The Associated Press’ dwindling Montpelier bureau is set to lose one of its three remaining reporters, according to a spokeswoman for the news cooperative.
The AP announced Friday that it was cutting 25 positions throughout its worldwide news division, but it did not immediately disclose which offices would suffer layoffs. CNN’s Brian Stelter first reported Friday in his “Reliable Sources” newsletter that Montpelier would join New Orleans, Albany, N.Y., and Charleston, S.C., on the list.
Lauren Easton, the AP’s media relations manager, told Seven Days Monday that in Montpelier, “One position is affected.” She declined to elaborate.
A decade ago, the AP’s Vermont staff included at least five reporters and a photographer. As of last week, only three employees remained: bureau chief Wilson Ring and veteran reporters Dave Gram and Lisa Rathke.
Reached Monday, Ring and Gram declined to comment, referring inquiries to New England editor Bill Kole, who also declined to speak. Rathke could not be reached for comment.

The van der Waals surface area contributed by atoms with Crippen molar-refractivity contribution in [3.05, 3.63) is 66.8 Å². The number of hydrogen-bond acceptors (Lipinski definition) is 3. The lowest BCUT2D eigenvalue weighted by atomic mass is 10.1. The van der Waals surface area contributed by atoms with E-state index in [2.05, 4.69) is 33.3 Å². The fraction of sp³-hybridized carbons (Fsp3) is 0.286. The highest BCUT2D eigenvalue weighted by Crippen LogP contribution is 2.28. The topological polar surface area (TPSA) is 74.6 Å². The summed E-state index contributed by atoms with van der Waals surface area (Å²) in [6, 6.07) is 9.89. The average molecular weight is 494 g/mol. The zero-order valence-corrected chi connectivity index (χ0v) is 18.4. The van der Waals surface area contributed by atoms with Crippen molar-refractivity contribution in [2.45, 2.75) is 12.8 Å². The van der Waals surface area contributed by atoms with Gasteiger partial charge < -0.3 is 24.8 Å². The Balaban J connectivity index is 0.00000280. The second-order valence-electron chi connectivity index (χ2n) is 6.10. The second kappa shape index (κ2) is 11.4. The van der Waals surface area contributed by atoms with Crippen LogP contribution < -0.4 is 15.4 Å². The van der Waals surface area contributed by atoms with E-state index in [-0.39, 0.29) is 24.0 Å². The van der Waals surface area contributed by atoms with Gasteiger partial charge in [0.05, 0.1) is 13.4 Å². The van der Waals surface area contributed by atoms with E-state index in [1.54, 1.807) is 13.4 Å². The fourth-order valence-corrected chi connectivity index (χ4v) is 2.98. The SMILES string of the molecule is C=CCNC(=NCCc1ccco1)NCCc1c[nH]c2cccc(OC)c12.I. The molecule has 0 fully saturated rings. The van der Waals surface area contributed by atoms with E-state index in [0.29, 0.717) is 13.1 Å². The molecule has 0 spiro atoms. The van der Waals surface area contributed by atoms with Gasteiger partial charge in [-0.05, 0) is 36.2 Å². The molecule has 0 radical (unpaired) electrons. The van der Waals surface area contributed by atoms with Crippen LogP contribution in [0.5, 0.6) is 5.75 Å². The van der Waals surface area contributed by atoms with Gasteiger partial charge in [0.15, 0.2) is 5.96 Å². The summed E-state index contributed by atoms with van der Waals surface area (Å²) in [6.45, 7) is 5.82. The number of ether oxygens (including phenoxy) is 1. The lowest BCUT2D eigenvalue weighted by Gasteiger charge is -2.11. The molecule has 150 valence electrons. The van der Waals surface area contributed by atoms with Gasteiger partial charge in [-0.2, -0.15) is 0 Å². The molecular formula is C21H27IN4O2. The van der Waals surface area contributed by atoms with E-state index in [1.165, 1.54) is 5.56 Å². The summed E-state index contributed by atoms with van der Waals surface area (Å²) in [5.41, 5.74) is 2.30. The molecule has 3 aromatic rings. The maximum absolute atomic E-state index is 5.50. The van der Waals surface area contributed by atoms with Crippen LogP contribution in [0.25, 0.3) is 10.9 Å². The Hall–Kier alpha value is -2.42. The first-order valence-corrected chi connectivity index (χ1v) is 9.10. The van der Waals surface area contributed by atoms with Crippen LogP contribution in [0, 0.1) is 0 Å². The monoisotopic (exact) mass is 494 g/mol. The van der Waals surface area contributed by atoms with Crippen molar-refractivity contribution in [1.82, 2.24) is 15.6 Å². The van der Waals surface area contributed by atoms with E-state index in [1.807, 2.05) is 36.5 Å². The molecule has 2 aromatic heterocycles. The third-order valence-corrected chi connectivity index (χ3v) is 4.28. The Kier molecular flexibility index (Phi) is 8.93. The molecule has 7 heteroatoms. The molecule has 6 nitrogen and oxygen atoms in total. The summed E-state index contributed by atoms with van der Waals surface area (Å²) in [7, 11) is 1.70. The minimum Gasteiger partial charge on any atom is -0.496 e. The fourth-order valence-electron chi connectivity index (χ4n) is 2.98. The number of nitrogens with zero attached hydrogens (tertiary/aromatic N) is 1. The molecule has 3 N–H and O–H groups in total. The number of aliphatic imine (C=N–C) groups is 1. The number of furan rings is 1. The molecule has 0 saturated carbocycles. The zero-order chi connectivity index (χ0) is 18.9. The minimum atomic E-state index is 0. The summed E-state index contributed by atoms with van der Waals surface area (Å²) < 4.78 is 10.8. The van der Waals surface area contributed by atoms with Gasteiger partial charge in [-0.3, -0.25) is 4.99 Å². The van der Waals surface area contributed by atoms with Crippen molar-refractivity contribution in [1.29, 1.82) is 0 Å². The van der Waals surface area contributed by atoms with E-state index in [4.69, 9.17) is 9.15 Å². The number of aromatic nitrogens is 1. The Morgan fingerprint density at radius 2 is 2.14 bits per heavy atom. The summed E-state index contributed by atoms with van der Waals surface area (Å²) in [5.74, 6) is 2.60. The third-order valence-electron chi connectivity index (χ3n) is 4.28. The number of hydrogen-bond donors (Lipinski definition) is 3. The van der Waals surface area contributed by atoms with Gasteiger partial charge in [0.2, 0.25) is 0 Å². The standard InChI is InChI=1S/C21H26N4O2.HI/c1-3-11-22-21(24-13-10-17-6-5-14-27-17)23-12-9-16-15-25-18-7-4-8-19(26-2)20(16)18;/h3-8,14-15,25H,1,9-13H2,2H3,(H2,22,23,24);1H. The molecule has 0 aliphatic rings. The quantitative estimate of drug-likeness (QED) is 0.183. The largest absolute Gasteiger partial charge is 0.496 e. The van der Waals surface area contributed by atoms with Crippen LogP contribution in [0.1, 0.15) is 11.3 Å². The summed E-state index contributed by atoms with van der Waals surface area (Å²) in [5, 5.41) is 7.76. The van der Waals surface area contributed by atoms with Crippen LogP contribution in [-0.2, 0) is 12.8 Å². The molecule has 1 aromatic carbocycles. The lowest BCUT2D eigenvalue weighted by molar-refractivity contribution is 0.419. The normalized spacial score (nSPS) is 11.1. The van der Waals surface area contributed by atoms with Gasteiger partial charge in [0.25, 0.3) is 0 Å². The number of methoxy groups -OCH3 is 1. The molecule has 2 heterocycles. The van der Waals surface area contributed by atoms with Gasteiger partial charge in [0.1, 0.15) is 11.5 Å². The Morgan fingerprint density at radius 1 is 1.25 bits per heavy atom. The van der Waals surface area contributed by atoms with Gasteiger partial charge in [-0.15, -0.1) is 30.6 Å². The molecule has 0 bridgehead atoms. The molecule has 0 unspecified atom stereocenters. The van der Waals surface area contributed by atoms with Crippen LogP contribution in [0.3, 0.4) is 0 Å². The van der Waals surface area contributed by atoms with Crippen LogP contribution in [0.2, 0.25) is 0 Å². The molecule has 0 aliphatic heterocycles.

The nonprofit news cooperative, which is operated by member newspapers and broadcasters, says it reports from 263 locations worldwide, including all 50 states and 106 countries. Its members contribute reporting to the organization and rely on the AP to provide stories, briefs and photographs.
In recent years, the AP has provided less and less original reporting in Vermont. It has been replaced, to some degree, by VTDigger.org — another nonprofit news organization that provides stories to regional papers.
In a written statement, Easton explained that the AP is facing many of the same challenges as its member organizations.
“While AP makes every effort to cut costs elsewhere before affecting jobs, AP is laying off 25 staffers in the global news department,” she said. “Like so many media companies, especially in the news business, AP must reduce expenses in order to continue to provide its objective, indispensable news report around the world.”